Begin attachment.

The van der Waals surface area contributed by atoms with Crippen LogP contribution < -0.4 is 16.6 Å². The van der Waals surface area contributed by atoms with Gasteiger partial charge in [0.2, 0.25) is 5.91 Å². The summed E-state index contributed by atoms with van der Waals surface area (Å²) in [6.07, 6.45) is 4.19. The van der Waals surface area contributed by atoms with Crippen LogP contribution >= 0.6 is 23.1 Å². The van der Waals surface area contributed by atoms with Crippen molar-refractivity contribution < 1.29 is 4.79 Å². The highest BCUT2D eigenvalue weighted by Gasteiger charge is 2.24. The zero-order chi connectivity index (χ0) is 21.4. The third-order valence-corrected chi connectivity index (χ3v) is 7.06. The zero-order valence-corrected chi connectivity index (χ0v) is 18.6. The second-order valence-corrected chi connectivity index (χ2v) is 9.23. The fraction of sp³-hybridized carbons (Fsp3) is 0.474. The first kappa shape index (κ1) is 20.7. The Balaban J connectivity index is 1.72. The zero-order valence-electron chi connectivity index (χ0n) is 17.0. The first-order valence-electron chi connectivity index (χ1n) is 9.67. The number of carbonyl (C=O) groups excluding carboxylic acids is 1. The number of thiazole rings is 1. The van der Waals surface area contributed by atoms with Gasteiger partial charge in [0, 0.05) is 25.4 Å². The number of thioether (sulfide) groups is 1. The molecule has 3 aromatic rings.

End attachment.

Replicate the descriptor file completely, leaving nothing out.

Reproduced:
The van der Waals surface area contributed by atoms with Crippen LogP contribution < -0.4 is 16.6 Å². The van der Waals surface area contributed by atoms with Gasteiger partial charge in [0.2, 0.25) is 5.91 Å². The summed E-state index contributed by atoms with van der Waals surface area (Å²) in [6.07, 6.45) is 4.19. The van der Waals surface area contributed by atoms with Crippen LogP contribution >= 0.6 is 23.1 Å². The van der Waals surface area contributed by atoms with Crippen molar-refractivity contribution < 1.29 is 4.79 Å². The highest BCUT2D eigenvalue weighted by Gasteiger charge is 2.24. The zero-order chi connectivity index (χ0) is 21.4. The third-order valence-corrected chi connectivity index (χ3v) is 7.06. The zero-order valence-corrected chi connectivity index (χ0v) is 18.6. The second-order valence-corrected chi connectivity index (χ2v) is 9.23. The fraction of sp³-hybridized carbons (Fsp3) is 0.474. The first kappa shape index (κ1) is 20.7. The Balaban J connectivity index is 1.72. The zero-order valence-electron chi connectivity index (χ0n) is 17.0. The first-order valence-electron chi connectivity index (χ1n) is 9.67. The number of carbonyl (C=O) groups excluding carboxylic acids is 1. The number of thiazole rings is 1. The van der Waals surface area contributed by atoms with Gasteiger partial charge in [0, 0.05) is 25.4 Å². The number of thioether (sulfide) groups is 1. The molecule has 3 aromatic rings.